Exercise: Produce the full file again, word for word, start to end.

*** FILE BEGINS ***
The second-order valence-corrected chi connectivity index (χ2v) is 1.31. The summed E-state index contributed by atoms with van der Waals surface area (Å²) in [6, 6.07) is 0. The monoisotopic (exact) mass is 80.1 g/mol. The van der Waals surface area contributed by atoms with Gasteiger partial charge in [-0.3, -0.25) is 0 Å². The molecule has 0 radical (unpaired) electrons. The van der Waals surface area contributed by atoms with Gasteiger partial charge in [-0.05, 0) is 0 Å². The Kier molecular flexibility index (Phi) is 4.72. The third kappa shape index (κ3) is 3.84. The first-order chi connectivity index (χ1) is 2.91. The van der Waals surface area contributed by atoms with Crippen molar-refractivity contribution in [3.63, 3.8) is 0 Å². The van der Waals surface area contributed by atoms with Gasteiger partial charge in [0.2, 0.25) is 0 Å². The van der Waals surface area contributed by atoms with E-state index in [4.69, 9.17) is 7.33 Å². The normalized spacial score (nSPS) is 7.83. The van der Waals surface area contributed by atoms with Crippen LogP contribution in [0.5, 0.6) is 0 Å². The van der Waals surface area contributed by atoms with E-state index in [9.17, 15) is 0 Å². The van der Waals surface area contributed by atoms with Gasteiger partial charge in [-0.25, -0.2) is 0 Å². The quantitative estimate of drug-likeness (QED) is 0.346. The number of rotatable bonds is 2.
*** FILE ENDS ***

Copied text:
The second-order valence-corrected chi connectivity index (χ2v) is 1.31. The summed E-state index contributed by atoms with van der Waals surface area (Å²) in [6, 6.07) is 0. The monoisotopic (exact) mass is 80.1 g/mol. The van der Waals surface area contributed by atoms with Gasteiger partial charge in [-0.3, -0.25) is 0 Å². The molecule has 0 radical (unpaired) electrons. The van der Waals surface area contributed by atoms with Gasteiger partial charge in [-0.05, 0) is 0 Å². The Kier molecular flexibility index (Phi) is 4.72. The third kappa shape index (κ3) is 3.84. The first-order chi connectivity index (χ1) is 2.91. The van der Waals surface area contributed by atoms with Crippen molar-refractivity contribution in [3.63, 3.8) is 0 Å². The van der Waals surface area contributed by atoms with Gasteiger partial charge in [0.2, 0.25) is 0 Å². The van der Waals surface area contributed by atoms with E-state index in [4.69, 9.17) is 7.33 Å². The normalized spacial score (nSPS) is 7.83. The van der Waals surface area contributed by atoms with Crippen LogP contribution in [0.5, 0.6) is 0 Å². The van der Waals surface area contributed by atoms with E-state index in [9.17, 15) is 0 Å². The van der Waals surface area contributed by atoms with Gasteiger partial charge in [-0.25, -0.2) is 0 Å². The quantitative estimate of drug-likeness (QED) is 0.346. The number of rotatable bonds is 2.